The event-oriented nature of most modern GUIs is characterised by complex event handling. Each time the mouse moves, a button is clicked, or a key stroke is input, one or more events are generated. The code to handle these events at the lowest level is complex and difficult to write.

In contrast, objects in object oriented programming are composed of methods and data members that attempt to model something from the domain of interest. The best models are fully encapsulated, meaning that they implement every aspect of that real world object of interest to the domain of interest, and that they don't have any extra code that doesn't model the real world. Encapsulation also means that the class is implemented in such a way that the internal representation of data is not exposed to the user of the object.

The impedance mismatch between these two worlds, that of events, and that of objects, is something that's been recognized for a long time. Getting these two worlds to cooperate requires a lot of 'glue code' to make them work together.

The model-view-controller paradigm introduces the controller object in between the view (the GUI class) and the model (the object) to communicate between the other two objects. The actual implementation of the controller object can vary quite a bit, but the idea of an object to 'transform' events to changes in data and execution of methods is the essence of this pattern.

Coupling of Model and Controller

Although the model and controller are separated according to the principles of MVC, in practice they are closely coupled. A change to the data model will often require a change to the controller. This is seen by some as contrary to the encapsulation principle of object-oriented programming.

Platform Independence

The MVC design also allows programs written in otherwise platform-specific languages to be almost completely platform-independent. Since the model and controller generally have no knowledge of the view, the programmer is free to implement both in a cross-platform language such as C or C++.

As a result, the hardest part of porting the application is redesigning the interface (view) for the new operating system. The platform-specific language (such as Objective-C/Cocoa) is only used to notify the controller of user events and to respond to changes in the model.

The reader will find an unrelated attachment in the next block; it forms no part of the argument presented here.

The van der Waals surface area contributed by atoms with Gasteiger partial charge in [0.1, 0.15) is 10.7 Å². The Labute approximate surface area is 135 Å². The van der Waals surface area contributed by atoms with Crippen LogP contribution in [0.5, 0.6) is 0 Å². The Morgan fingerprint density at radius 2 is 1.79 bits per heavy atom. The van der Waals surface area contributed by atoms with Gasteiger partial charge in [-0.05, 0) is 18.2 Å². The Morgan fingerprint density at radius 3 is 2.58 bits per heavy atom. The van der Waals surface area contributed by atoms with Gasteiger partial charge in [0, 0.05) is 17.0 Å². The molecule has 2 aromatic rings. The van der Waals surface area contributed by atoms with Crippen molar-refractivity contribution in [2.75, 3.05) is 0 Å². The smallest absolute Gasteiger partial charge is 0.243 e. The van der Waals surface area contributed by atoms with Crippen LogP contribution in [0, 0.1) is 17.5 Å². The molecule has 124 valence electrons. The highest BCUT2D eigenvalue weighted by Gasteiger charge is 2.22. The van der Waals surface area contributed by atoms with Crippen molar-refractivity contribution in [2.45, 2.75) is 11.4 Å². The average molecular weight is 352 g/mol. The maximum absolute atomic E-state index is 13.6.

Theoretically, an application written entirely under the Cocoa framework for Macintosh could easily be ported to Windows under the .NET framework, as long as the model/controller is written only in C++. All that would have to be done is to redesign the view in Visual Studio, and plug it into the existing model/controller, which is quite easy compared to the daunting task of rewriting the entire core of the program.


The pattern was first described in 1979 ( by Trygve Reenskaug, then working on Smalltalk at Xerox research labs. This original implementation inspired many other GUI frameworks such as:

  • The NeXTSTEP and OPENSTEP development environments encourage the use of MVC. Cocoa, based on these technologies, also uses MVC.
  • Microsoft Foundation Classes (MFC).
  • The Java Swing GUI library.

More recently there have been attempts to apply MVC architectures for web-based interfaces. In the design of web applications, MVC is also known as a "Model 2" architecture in Sun parlance. Complex web applications continue to be more difficult to design than traditional applications, and MVC is being pushed as a potential solution to these difficulties.

See also

External links

General information

Specific implementations


es:Modelo Vista Controlador eo:MVC fr:Modèle-Vue-Contrôleur